Two weeks ago, a special election was held in Missouri House district 97, which covers parts of Arnold and Fenton, including a small slice of St. Louis County. The election was necessary because Rep. John McCaherty (GOP), who was in his 4th and final term in that seat (due to term limits), resigned to focus on his run for county executive, which he has since decided to back out of.

In the special election, Democrat Mike Revis defeated Republican David Linton in an upset. Revis brought in 51.5% of the vote and won with a 108-vote margin.

Of course, this got Democrats excited, even on the national level, sure that this means a blue wave is coming in November. Some examples:

I think the Trump comparison is not that relevant. Trump was running against Hillary Clinton. If Clinton had run as the candidate in district 97, she would have lost big there once again. Instead, the local Democratic party nominated a moderate candidate who touts his NRA membership. And using the presidential election results to suggest that the 97th district is “deeply red” is erroneous. Keep in mind that McCaherty was a firm no on right-to-work legislation, reflecting the views of the district.

And Trump was not running either. Instead, the county GOP committee, a sclerotic, pro-establishment bunch that is primarily interested in getting themselves re-elected to the committee and that probably thought Jeb Bush would win the 2016 GOP nomination, chose a candidate who was blamed by at least one person for losing the seat:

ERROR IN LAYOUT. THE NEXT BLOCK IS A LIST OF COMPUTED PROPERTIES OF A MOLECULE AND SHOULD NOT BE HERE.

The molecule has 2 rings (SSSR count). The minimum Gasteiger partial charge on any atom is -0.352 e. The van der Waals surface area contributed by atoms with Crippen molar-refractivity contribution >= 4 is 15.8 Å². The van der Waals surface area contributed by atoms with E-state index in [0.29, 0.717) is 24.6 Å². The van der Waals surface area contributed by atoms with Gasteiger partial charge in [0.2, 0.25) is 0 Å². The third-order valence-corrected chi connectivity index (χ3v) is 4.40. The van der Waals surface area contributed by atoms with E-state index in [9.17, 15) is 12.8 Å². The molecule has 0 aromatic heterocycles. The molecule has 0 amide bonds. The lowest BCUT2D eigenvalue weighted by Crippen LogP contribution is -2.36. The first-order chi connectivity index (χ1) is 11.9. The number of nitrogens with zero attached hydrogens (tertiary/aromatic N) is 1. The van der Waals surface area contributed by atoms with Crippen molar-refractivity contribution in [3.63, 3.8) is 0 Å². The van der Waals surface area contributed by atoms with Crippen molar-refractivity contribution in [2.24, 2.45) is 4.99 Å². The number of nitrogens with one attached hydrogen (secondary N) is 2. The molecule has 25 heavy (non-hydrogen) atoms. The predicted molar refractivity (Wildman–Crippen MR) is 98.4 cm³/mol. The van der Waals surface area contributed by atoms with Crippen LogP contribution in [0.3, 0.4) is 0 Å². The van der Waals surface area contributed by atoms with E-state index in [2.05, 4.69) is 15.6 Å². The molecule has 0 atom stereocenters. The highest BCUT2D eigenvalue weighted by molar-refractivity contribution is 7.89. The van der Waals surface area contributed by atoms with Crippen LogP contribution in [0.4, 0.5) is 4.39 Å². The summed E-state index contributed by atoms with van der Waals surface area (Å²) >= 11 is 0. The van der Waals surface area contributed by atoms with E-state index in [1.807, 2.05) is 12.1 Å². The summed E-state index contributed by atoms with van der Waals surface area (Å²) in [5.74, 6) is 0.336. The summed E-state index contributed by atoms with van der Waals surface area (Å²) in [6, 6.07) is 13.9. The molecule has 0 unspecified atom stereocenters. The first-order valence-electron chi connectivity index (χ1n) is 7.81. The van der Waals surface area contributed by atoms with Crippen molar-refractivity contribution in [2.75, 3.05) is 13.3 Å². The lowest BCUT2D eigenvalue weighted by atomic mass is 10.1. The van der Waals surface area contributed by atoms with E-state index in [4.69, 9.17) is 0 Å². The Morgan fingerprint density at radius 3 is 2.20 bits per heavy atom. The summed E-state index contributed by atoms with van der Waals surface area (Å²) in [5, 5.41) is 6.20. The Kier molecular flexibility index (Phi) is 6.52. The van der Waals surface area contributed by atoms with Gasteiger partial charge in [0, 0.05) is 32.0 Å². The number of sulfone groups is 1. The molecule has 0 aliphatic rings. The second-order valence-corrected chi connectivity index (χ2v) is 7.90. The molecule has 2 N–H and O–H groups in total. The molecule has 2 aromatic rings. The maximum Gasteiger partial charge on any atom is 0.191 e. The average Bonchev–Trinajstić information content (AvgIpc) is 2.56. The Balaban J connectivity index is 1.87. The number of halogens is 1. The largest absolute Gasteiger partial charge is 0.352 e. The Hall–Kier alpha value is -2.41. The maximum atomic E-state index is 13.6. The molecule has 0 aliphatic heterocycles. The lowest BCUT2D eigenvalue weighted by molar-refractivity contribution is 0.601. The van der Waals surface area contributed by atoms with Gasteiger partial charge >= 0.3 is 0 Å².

Rep. Kevin Engler, R-Farmington, blamed the Jefferson County loss on a weak candidate.

β€œI’ve won a lot of Democratic races for Republicans,” Engler said. β€œIn order to do that, you have to outwork your opponent, not kind of work your opponent.”

Some blamed Governor Greitens and his current scandal for the loss:

It should also be noted that 14,000 people voted in this race in 2016, when McCaherty had no Democrat opponent, versus the 3,500 that voted in the special election. While the labor union troops that were reportedly out in full force in this campaign can make a big difference in a low-turnout race, I think their efforts will be insufficient come November 2018.

Election Recap

6 Aug

Let me review briefly some of the stories of Tuesday’s election.

  • The Clean-Up Crew, an association of candidates organized by local activist David Day that campaigned actively over the summer, went 1 for 5 in contested races, with Mike Reuter winning the nomination for circuit clerk, while Mark Paul lost the county executive race, Jason Jarvis and Charles Groeteke lost House races and Dan McCarthy came in third of five candidates for county council district 7. The Crew will have four candidates in November: Reuter, Jeremy Day for county clerk, Jim Muellersman for council district 5, and Debbie Dunnegan (incumbent) for county recorder.
  • Groeteke, who lost his bid for re-election to the county council in 2012 by 4 votes (out of 2,469 cast) to George Engelbach in the primary, lost his bid for the GOP nomination for House district 112 by 8 votes (also out of 2,523 cast) to Rob Vescovo. Avery Fortenberry, who dropped out of the race (too late to get his name off the ballot) and endorsed Vescovo, got 213 votes, and 220 voters skipped over this race on their ballots.